Front Page Titles (by Subject) 1764. - The Writings of George Washington, vol. II (1758-1775)
The Online Library of Liberty
A project of Liberty Fund, Inc.
Search this Title:
1764. - George Washington, The Writings of George Washington, vol. II (1758-1775) 
The Writings of George Washington, collected and edited by Worthington Chauncey Ford (New York and London: G. P. Putnam’s Sons, 1889). Vol. II (1758-1775).
About Liberty Fund:
The text is in the public domain.
Fair use statement:
TO ROBERT CARY & CO.
Since my last of the first of May I have received the goods by Boyes; likewise the nails per Watson, with letters, accounts of Sales, accounts current, &c., which accompanied them. As also another letter of the 28th of March by Capt. Hooper.
It might possibly answer very little purpose were I to enter into a minute detail of the reasons that have caused me to fall so much in arrears to you. And therefore I shall not trouble you fully with the particulars at this time, but content myself with observing in as few words as the nature of the subject will admit of, that, in whatsoever light it may appear to you, it is not less evidently certain that mischances, rather than misconduct, hath been the causes of it. For it was a misfortune that seasons and chance should prevent my making even tolerable crops in this part of the Country for three years successively; and it was a misfortune likewise, when they were made, that I should get little or nothing for them. It may also be looked upon as unlucky at least, that the debts which I thought I had collected and actually did remit to you, should be paid in bills void of credit; and as things have turned out, (and you have such occasion for your money,) it is unlucky, likewise, that I made some purchases of land & slaves in this Country, since it obliged me to apply more of the current money (which was due to the Estate here,) towards the payment thereof than I expected, and of consequence more of the sterling ballance in your hands to the credit of Master Custis, in order to assign him his full dividend of the personal Estate; not conceiving in the least degree that I should have occasion for more of it than would remain after such application was made. Because had these bills been answered, had my crops proved good, and sold well, the Ballance, I think, could never have been against me. However, to be as short as possible, to remove the seeming apprehension (expressed in yours of the 13th of February,) of your suffering in point of interest for the Money you then discovered you stood in advance for me, I wrote you on the first of May following, that I had no sort of objections to allowing interest from thence forward, and desired you would charge it accordingly untill the debt was paid; not desiring that you, or any body else, should suffer in the most trivial instances on my account. And I shall now in consequence of your other letter of the 28th of March, beg leave to inform you in terms equally sincere and direct, that it is not in my power. I should add in a manner convenient and agreable to myself, to make remittances faster than my crops (and perhaps some few occasional sums which may fall in my way,) will furnish me with the means: but if, notwithstanding, you cannot be content with this mode of payments, you have only to advise me of it and I shall hit upon a method (tho’ I would choose to avoid it,) that will at once discharge the debt, and effectually remove me from all further mention of it. For I must confess, I did not expect that a correspondent so steady, and constant as I have proved and was willing to have continued to your house while the advantages were in any degree reciprocal, would be reminded in the instant it was discovered how necessary it was for him to be expeditious in his payments. Reason and prudence naturally dictate to every man of common sense the thing that is right; and you might have rested assured, that so fast as I could make remittances without distressing myself too much, my inclinations would have prompted me to it: because, in the first place, it is but an irksome thing to a free mind to be any ways hampered in debt; and in the next place I think I have discovered no intentions since I have found how the Ballance was likely to turn, of increasing that debt (unless it should appear in the amount of my invoices last year, which greatly indeed exceeded my expectations, but will be ballenced I hope by the contracted one of this year): but on the Contrary all the Willingness I could, under the accidents that have happened, of decreasing it to the utmost of my power. But I have already run into much greater prolixity on this head than I promised, or intended. Your answer will determine my measures, and upon this issue it must rest. * * *1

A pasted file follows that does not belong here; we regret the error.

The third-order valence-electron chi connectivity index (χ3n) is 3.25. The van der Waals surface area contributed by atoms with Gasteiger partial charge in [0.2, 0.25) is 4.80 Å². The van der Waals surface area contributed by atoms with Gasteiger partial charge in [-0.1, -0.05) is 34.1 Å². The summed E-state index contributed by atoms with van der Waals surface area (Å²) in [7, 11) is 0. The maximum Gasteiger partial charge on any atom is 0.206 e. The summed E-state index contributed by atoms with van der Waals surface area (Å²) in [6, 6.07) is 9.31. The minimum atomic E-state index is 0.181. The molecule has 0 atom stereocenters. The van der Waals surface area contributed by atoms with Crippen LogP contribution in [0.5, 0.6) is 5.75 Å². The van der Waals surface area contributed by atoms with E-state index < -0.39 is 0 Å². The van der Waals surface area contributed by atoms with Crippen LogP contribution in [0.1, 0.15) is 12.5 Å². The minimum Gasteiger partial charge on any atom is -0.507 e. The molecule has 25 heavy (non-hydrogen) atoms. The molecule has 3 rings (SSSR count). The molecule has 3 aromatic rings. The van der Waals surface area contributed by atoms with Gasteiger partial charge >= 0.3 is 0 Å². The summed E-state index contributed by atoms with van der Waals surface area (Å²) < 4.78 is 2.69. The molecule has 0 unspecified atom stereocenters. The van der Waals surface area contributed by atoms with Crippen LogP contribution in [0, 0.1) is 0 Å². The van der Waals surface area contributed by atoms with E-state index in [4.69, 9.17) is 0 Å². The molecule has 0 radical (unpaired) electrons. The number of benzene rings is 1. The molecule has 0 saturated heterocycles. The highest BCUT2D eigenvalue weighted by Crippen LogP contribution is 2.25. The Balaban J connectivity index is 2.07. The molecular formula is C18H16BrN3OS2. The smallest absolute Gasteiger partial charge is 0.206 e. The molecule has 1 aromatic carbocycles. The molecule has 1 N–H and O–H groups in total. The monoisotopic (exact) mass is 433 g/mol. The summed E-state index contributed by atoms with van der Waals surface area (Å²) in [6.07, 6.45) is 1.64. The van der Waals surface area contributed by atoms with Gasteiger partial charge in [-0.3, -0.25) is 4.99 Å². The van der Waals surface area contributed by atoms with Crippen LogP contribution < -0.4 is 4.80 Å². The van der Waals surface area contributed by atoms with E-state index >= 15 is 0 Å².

[1 ]“I should be obliged to you for sending me one of the Rotheran (or patent plows). If the construction of them are not thoroughly understood in Liverpool, you would do me a singular favor in getting it from a place of that name in Yorkshire (where I suppose they were first invented and now are made) for none but the true sort will answer the end of my sending for it and I had rather be at the expence of the carriage from thence than not to have the right kind or be disappointed. You will please to order it to be made exceeding light, as our lands are not so stiff as yours, nor our Horses so strong.”—To Crosbies & Trafford, 6 March, 1765.